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Arrest warrant filed after illegal chemical dump, City-Parish stuck with $300,000 bill

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UPDATE: 68-year-old John Hardy was arrested and booked into the East Baton Rouge Parish Prison for illegal disposal of a substance, illegal discharge into state waters, and simple criminal damage to property. He was released after posting a $2,500 bond.


BATON ROUGE - An arrest warrant has been filed for a Baton Rouge man accused of illegally dumping barrels of chemicals at his business.

In April of 2019, our cameras were there as the Louisiana Department of Environmental Quality cleaned up the mess. That incident sparked a months-long investigation and cost East Baton Rouge Parish hundreds of thousands of dollars.

Pools of unknown chemicals were discovered in a parking lot off of Choctaw Drive last year.

Emergency crews worked for two days and used a vacuum truck to clear the ditch where the chemicals were illegally dumped.

"Immediately thereafter there were some elevated readings, kind of a smell of rotten eggs. It was mostly isolated on-site and the readings were low," Jeff Dauzat, Emergency Response Administrator for LDEQ, said in April last year.

An arrest warrant was filed for 68-year-old John Hardy after a thorough investigation by LDEQ.

Documents revealed that Hardy initially bought a warehouse on Choctaw Drive, which used to be an alligator tannery, right next to a building he already owned.

That warehouse contained dozens of barrels of unknown chemicals. Hardy initially tried to dispose of the barrels properly. According to DEQ, he got a quote from a certified waste management company that said it would cost anywhere from $50,000 to $100,000 to get rid of the barrels.

Hardy reportedly responded "that's outrageous," and said that he would "figure out something else."

Then, on April 8th of 2019, witnesses reported seeing multiple people "dumping drums" on the concrete at the business. The workers used push brooms and a hose to direct the chemicals into the drainage ditch.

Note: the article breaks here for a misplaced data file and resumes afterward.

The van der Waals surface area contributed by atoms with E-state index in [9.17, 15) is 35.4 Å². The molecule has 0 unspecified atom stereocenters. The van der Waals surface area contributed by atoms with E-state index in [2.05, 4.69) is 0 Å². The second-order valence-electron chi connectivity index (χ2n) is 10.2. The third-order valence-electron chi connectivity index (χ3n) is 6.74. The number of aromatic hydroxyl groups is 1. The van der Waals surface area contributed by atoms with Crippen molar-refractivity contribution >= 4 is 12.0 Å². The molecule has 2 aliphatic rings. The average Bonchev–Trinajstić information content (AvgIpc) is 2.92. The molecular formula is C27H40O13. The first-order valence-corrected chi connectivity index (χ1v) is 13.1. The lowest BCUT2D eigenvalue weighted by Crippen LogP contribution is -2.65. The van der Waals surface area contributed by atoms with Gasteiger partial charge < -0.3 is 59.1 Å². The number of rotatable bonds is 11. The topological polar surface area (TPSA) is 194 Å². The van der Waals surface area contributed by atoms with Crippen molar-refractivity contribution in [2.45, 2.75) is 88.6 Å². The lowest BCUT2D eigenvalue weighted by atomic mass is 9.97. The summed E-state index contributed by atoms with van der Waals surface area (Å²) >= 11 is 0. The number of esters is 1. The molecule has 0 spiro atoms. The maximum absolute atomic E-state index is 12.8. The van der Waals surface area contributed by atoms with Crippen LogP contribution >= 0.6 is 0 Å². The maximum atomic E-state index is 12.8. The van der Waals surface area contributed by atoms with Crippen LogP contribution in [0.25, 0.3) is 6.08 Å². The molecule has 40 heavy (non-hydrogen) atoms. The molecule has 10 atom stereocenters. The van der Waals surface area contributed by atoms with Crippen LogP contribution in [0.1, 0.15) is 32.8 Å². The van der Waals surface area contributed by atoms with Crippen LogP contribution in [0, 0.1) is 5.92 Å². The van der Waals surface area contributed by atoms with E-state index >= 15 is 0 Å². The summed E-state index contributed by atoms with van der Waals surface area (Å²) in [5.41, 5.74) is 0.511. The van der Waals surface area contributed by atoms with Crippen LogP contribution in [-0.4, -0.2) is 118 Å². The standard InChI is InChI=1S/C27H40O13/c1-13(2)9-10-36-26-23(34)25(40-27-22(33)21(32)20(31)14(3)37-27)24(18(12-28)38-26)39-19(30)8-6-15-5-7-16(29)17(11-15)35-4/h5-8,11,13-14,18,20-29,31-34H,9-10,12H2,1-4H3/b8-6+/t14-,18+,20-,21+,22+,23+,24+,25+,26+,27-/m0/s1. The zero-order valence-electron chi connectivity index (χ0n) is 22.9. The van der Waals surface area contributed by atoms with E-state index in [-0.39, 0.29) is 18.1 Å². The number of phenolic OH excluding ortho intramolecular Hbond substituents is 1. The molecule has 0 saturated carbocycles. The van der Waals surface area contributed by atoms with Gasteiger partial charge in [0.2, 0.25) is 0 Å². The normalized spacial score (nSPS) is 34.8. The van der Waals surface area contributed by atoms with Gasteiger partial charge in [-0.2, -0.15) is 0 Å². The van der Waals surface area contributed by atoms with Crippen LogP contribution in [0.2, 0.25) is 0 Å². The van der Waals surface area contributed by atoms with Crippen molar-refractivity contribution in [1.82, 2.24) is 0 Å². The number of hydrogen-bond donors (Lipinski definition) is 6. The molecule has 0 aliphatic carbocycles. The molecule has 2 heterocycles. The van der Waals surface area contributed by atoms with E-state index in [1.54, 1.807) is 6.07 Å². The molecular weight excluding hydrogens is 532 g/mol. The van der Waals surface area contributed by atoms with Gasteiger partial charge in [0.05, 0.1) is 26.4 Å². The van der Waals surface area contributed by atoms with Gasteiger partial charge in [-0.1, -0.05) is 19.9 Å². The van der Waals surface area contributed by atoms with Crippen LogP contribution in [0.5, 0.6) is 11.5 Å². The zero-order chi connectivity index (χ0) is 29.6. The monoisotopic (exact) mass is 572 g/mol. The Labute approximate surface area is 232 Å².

Employees at the business next door said they immediately noticed the smell of rotting eggs when the barrels were being dumped in the parking lot. When the manager noticed what was taking place next door he said it couldn't be ignored and immediately called authorities.

That's when work began to contain and clean up the chemicals. DEQ said that there was no immediate threat to businesses and homes nearby as a result of the illegal dumping.

"We've taken some samples and we're trying to figure out exactly what that red stuff is,” DAUZAT said in April last year.

One of those chemicals was later identified as hydrogen sulfide or H2S. H2S can cause serious health problems if someone is exposed to it for a long period of time.

The sewer line was tested after the extensive cleanup and showed no leaks in the drainage system. Officials said that means the system was not contaminated.

The overall cost for the clean up resulted in a large bill for the city-parish - $322,999.48.

The city-parish is currently working with Hardy's lawyer to recoup that money. Once arrested, he'll be charged with illegal disposal of a substance, illegal discharge into state waters, and simple criminal damage to property.


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